Is Gibson's satin finish thicker than gloss?

Discussion in 'Gibson Les Pauls' started by JoeBguitar, Oct 4, 2017.

  1. Kitsune

    Kitsune Junior Member

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    It does the same on my Les Paul Faded 2017. Yesterday I had a little piece of wax from the pickups stuck on the top of the guitar and I tried to scratch it with my finger nail, it just made a mark on the finish. I even think a plastic part of my guitar strap made also a few marks on the top. It's very thin and fragile. There are even some places on the top where some open pores are still not evenly covered by the laquer.
     
  2. Macronaut

    Macronaut Senior Member

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    I can't say conclusively or by any scientific means but, my "Satin" Tribute and my "High Gloss" Standard are right next to each other and I can see no way that the thickness of the satin is anywhere near the thickness of the buffed standard, even though I polished the satin to a medium gloss.
     
  3. dspelman

    dspelman Senior Member

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    No. Nitrocellulose lacquer isn't self-leveling, and it imprints whatever's on the surface beneath it onto the surface of the lacquer. Hot rodders who put 30 coats of "hand-rubbed lacquer" on their cars have always complained that they have to re-sand the cars every couple of years due to this (and due to chalking and color change typical of lacquer). In any case, this has led some guitar players into imagining that the finish was thin. Not so. Modern finishes can actually be a lot thinner and, because they're self-leveling, maintain a smooth glossy finish without transmitting surface imperfections to the surface of the paint. Taylor's finishes, for example, are thinner and more even than finishes applied by humans (Taylor uses a robot and a robot fixture, along with near 100% solids paint). The self-leveling gloss finishes on modern guitars fool some guitarists into thinking they're thicker. The only real way to settle this is to use a film thickness device (car painters use them all the time) to determine the actual thickness of the paint.

    One more thing -- matte, satin and "eggshell" type paints are created by including de-glossing agents (like talc) in the paint. You'll notice five or six different gloss levels of paint available at your local Home Desperate; these are created by putting different amounts of de-glossing agent into the paint. It's the only way to maintain consistency. A matte finish is NOT an unpolished gloss finish.

    Old guitars accumulate thousands of microscratches, and that slightly dulls the paint. But lacquer simply deteriorates, and outgasses some of the acids that turned cellulose (cotton, etc.) into nitrocellulose. In the process, it chips, checks and chalks (which also changes the surface), discolors and generally comes apart. There are near-pristine '59 bursts out there, and there are some that look like alligator skin. There's no set program for the process, so "VOS" paint jobs are just guesses.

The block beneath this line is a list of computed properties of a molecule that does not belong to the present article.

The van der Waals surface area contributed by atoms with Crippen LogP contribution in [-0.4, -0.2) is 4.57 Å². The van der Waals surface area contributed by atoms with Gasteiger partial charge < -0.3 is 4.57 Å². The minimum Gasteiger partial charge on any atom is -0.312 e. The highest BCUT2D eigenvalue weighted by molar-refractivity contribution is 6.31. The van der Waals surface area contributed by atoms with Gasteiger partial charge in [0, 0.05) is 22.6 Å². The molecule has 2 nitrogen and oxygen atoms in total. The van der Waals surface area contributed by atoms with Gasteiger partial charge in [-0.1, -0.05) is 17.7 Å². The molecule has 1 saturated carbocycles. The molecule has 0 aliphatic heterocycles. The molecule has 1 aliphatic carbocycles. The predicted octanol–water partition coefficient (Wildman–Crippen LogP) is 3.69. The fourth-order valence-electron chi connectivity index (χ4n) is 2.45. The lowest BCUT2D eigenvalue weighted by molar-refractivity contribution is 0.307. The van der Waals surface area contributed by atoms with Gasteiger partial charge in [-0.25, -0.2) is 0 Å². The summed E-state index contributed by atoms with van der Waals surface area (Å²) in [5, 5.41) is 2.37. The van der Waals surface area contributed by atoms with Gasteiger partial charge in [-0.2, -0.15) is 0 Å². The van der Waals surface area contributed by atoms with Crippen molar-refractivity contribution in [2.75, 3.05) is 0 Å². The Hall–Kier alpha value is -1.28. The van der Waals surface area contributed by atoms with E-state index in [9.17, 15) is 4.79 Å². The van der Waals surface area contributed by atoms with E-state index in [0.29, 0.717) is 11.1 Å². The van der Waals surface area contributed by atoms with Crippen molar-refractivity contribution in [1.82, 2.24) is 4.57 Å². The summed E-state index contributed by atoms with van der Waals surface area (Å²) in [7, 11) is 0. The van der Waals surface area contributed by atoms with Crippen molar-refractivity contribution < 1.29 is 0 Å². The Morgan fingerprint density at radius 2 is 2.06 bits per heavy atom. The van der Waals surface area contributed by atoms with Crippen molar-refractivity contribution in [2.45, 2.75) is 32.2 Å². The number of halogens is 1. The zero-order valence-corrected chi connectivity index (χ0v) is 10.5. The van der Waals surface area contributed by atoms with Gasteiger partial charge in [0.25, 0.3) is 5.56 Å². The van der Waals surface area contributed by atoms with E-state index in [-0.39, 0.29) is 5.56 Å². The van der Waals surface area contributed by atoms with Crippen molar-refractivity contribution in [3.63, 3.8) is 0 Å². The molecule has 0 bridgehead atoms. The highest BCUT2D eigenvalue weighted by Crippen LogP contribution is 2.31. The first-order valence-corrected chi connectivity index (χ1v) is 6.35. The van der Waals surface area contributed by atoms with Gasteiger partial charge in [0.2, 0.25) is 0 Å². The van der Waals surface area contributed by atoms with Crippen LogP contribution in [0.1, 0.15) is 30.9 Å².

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  4. dspelman

    dspelman Senior Member

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    Satin/matte finishes are designed solely to save Gibson money. That's the only reason they exist. They eliminate labor-intensive steps involved in grain fill and polishing and inspection. By reducing the number of coats of paint, they reduce spray-booth time, drying time and paint expense, but they also produce a finish that's far less likely to protect the guitar.
     
  5. Les Paul Newb

    Les Paul Newb Senior Member

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    That's interesting. I'm curious about the 50s finishes vs the finishes of today.

    I've always heard this (I'm paraphrasing):

    "In the 50's Gibson only sprayed a few coats of nitro. But in later years, they started adding more coats because they saw the older guitars' finishes weren't holding up well (similar to the bursts dye change) and finally settling upon the modern 7 coats"

    It made perfect sense to me, because at some point Fender was using strictly poly, and I would imagine Gibson wanting to make their finishes as durable as possible, to compete. Maybe trying new formulations (additives, "plasticizer") and more coats.

    I wonder if anyone has put together a history of gibsons finishes the same way they've done with headstock shapes & weight relief. Would make a great thread.
     
  6. efstop

    efstop Senior Member

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    I bought my LPMM and my Tribute inexpensively. If the finishes wear off early that's OK with me. The '17 Tribute GT has a different color than the' 13 GT and seems smoother but that could be because there's more flecks in the paint. The '13 had paint worn off in the cutaway when I bought it.
     
  7. dspelman

    dspelman Senior Member

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    Mythology. Remember that Gibson had been making guitars a long time, and the '50's weren't really all that different. The solid body guitars were new, but they were still selling the same number of jazz guitars, and they just finished the solid bodies in the same way they'd always done with their other guitars.
     

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